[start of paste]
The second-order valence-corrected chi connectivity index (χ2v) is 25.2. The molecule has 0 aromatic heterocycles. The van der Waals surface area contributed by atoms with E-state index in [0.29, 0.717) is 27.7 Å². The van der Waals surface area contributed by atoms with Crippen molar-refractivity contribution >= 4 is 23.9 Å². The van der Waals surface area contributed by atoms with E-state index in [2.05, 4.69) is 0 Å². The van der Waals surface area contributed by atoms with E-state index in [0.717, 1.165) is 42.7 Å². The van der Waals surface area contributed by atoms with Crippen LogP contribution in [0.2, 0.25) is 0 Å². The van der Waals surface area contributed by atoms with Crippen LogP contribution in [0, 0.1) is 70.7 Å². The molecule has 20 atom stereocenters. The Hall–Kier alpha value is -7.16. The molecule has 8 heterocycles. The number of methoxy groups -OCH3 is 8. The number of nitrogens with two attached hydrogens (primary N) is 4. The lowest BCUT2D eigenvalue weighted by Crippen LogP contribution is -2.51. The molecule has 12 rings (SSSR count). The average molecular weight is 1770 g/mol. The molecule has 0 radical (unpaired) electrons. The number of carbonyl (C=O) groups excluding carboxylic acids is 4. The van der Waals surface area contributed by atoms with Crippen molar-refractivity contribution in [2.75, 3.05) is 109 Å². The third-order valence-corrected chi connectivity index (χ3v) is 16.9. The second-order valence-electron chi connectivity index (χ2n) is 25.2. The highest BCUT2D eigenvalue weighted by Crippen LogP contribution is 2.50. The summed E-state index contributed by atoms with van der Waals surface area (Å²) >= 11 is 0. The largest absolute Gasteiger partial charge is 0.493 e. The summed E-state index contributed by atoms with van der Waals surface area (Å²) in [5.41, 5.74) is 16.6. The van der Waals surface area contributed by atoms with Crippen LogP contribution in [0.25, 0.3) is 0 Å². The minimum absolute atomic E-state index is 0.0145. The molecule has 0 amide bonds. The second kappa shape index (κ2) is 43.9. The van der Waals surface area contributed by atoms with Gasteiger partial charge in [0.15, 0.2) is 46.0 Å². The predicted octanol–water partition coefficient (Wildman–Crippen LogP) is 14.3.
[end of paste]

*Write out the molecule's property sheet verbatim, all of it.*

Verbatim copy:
The second-order valence-corrected chi connectivity index (χ2v) is 25.2. The molecule has 0 aromatic heterocycles. The van der Waals surface area contributed by atoms with E-state index in [0.29, 0.717) is 27.7 Å². The van der Waals surface area contributed by atoms with Crippen molar-refractivity contribution >= 4 is 23.9 Å². The van der Waals surface area contributed by atoms with E-state index in [2.05, 4.69) is 0 Å². The van der Waals surface area contributed by atoms with E-state index in [0.717, 1.165) is 42.7 Å². The van der Waals surface area contributed by atoms with Crippen LogP contribution in [0.2, 0.25) is 0 Å². The van der Waals surface area contributed by atoms with Crippen LogP contribution in [0, 0.1) is 70.7 Å². The molecule has 20 atom stereocenters. The Hall–Kier alpha value is -7.16. The molecule has 8 heterocycles. The number of methoxy groups -OCH3 is 8. The number of nitrogens with two attached hydrogens (primary N) is 4. The lowest BCUT2D eigenvalue weighted by Crippen LogP contribution is -2.51. The molecule has 12 rings (SSSR count). The average molecular weight is 1770 g/mol. The molecule has 0 radical (unpaired) electrons. The number of carbonyl (C=O) groups excluding carboxylic acids is 4. The van der Waals surface area contributed by atoms with Crippen molar-refractivity contribution in [2.75, 3.05) is 109 Å². The third-order valence-corrected chi connectivity index (χ3v) is 16.9. The second-order valence-electron chi connectivity index (χ2n) is 25.2. The highest BCUT2D eigenvalue weighted by Crippen LogP contribution is 2.50. The summed E-state index contributed by atoms with van der Waals surface area (Å²) >= 11 is 0. The largest absolute Gasteiger partial charge is 0.493 e. The summed E-state index contributed by atoms with van der Waals surface area (Å²) in [5.41, 5.74) is 16.6. The van der Waals surface area contributed by atoms with Crippen LogP contribution in [0.25, 0.3) is 0 Å². The minimum absolute atomic E-state index is 0.0145. The molecule has 0 amide bonds. The second kappa shape index (κ2) is 43.9. The van der Waals surface area contributed by atoms with Gasteiger partial charge in [0.15, 0.2) is 46.0 Å². The predicted octanol–water partition coefficient (Wildman–Crippen LogP) is 14.3.